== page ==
A joint consideration of these behavioral data along with ERP evidence mentioned above suggests that the benefit in (late) response processing (i.e., reduced response conflict) is still associated with changes in early processing (from 185 to 245 ms). Therefore, this manipulation was expected to shed some additional light on processes underlying greater magnitudes of Stroop interference in older (as compared to younger) adults. Building on Jackson and Balota, we do not a priori expect greater Stroop interference in older adults to result specifically from the difficulty to focus their attention on the relevant color dimension of Stroop words. Therefore, as in their study, Coloring × Age-Group interaction should remain non-significant and the a priori expected Interference-Type × Coloring along with Interference-Type × Age-group interactions should not be included in the overall Interference-Type × Coloring × Age-Group interaction.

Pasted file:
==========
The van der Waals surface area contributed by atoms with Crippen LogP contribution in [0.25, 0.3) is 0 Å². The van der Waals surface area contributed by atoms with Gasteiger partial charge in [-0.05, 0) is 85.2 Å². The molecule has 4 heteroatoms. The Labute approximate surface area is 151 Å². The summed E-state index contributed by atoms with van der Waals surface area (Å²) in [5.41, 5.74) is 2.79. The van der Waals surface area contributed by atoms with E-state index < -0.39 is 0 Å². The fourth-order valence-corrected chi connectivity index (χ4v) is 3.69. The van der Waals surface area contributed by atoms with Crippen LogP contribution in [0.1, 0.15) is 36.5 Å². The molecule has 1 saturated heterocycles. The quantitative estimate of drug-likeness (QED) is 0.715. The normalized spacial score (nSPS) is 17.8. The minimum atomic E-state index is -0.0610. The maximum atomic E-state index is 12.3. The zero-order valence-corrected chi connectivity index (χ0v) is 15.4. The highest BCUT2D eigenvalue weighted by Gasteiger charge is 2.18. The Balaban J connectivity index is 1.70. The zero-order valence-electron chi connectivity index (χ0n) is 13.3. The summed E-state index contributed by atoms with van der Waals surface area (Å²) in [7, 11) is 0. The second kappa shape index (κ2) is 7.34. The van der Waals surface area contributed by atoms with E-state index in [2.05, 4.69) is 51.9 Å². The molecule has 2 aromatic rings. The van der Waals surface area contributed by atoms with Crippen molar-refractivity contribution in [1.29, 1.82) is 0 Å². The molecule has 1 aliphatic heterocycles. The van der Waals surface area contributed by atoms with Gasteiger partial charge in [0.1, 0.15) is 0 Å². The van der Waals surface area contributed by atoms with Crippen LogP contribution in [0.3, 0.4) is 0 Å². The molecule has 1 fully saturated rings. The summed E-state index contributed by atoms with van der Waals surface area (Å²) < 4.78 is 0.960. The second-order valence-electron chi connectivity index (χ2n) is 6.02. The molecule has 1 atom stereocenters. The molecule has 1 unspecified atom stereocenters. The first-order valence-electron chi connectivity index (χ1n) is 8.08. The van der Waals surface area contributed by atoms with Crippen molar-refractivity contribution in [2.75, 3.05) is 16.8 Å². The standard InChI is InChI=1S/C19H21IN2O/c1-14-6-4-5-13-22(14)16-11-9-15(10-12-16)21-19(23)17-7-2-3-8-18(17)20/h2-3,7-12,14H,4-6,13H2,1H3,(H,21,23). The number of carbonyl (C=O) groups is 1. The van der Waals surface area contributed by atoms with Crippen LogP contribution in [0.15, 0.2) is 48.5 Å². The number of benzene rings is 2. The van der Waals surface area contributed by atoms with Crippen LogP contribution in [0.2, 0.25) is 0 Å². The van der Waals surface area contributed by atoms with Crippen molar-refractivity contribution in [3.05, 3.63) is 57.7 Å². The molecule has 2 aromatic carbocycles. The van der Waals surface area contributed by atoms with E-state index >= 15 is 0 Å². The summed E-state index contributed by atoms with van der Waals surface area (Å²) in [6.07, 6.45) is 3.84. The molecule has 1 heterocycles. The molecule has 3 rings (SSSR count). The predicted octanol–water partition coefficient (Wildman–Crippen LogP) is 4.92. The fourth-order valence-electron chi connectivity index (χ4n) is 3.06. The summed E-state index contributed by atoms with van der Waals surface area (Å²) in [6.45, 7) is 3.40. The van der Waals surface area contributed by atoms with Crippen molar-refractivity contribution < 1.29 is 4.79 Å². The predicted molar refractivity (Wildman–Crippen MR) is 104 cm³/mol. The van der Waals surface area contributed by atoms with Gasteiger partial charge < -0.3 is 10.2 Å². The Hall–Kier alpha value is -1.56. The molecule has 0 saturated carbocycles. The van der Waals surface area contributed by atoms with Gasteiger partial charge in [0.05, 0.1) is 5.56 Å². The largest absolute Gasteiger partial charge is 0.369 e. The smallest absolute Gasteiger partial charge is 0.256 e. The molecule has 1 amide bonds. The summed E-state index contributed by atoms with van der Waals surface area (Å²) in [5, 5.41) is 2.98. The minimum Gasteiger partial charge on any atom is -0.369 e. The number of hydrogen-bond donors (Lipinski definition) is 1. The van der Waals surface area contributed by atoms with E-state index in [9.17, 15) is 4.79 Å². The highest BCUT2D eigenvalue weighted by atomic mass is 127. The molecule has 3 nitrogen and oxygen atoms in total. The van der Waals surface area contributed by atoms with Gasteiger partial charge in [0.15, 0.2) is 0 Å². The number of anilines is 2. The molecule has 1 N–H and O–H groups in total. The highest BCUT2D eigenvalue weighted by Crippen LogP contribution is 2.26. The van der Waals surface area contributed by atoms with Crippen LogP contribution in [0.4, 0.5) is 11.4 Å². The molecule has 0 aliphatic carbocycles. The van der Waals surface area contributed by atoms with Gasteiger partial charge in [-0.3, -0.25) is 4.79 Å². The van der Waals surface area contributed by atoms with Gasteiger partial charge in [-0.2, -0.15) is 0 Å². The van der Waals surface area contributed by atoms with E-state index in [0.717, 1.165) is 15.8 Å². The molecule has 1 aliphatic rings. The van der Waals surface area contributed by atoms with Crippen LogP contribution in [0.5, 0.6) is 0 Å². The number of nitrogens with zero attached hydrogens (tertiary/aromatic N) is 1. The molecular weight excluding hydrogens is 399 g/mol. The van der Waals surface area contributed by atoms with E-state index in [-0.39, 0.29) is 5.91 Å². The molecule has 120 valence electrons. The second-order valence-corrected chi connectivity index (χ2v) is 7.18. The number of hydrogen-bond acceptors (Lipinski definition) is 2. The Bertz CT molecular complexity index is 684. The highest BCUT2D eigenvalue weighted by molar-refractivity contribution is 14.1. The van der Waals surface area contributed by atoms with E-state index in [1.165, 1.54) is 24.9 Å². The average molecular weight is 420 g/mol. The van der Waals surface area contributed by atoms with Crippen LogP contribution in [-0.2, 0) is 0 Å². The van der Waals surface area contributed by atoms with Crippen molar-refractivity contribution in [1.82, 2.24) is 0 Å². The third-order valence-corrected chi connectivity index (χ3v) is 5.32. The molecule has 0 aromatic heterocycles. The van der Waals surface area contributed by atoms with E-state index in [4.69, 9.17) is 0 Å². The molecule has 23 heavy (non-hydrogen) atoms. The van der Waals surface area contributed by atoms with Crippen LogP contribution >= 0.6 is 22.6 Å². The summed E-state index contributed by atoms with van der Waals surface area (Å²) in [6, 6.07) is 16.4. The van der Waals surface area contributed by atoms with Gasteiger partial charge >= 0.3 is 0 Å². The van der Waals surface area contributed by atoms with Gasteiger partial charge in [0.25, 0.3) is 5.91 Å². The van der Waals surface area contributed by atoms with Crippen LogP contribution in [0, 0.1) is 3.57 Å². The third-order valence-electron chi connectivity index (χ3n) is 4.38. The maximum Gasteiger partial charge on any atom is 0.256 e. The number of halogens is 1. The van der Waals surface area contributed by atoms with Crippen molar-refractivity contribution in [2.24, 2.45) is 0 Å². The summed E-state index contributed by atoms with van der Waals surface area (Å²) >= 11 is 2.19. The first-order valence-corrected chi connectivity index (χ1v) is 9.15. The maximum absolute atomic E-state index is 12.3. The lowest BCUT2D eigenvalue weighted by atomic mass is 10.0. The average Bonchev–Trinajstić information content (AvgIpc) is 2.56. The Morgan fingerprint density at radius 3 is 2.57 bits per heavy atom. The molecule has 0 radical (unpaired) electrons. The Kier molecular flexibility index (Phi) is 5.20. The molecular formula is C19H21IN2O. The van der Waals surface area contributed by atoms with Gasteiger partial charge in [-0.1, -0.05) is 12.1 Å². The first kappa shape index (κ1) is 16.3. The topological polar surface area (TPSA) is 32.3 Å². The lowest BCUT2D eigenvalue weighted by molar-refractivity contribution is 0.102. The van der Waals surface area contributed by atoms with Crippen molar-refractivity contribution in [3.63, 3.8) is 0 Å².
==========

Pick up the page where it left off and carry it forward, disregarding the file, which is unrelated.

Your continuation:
To sum up, the study reported below was aimed at examining both the locus and processes underlying age-related differences in Stroop interference. To this end, the semantic Stroop paradigm combined with a single-letter coloring and spatial cueing (SLCC) procedure was administered to a sample of younger (18–26 years old) and healthy older (72–97 years old) adults. Given that some predictions tested in this study imply null effects, the usual frequentist statistical approach was extended to include a Bayesian approach which makes it possible to quantify the evidence in favor of the alternative and of the null hypotheses (e.g., Robidoux & Besner, 2015).
Twenty-nine younger (17 females and 12 males; Mage=20.92) and 29 healthy older (22 females and 7 males; Mage=79.07) native French-speakers reporting normal or corrected-to-normal vision volunteered to take part in this experiment (see Table 1A in Supplementary Materials for further demographic and psychometric information).
Design and stimuli
The data were collected using a 3 (Stimulus-Type: incongruent vs. color-associated vs. neutral) × 2 (Coloring: ALCC vs. SLCC) × 2 (Age-Group: younger vs. older adults) design, with the first two factors being used as within-participants factors. There were 30 trials in each condition of these latter factors.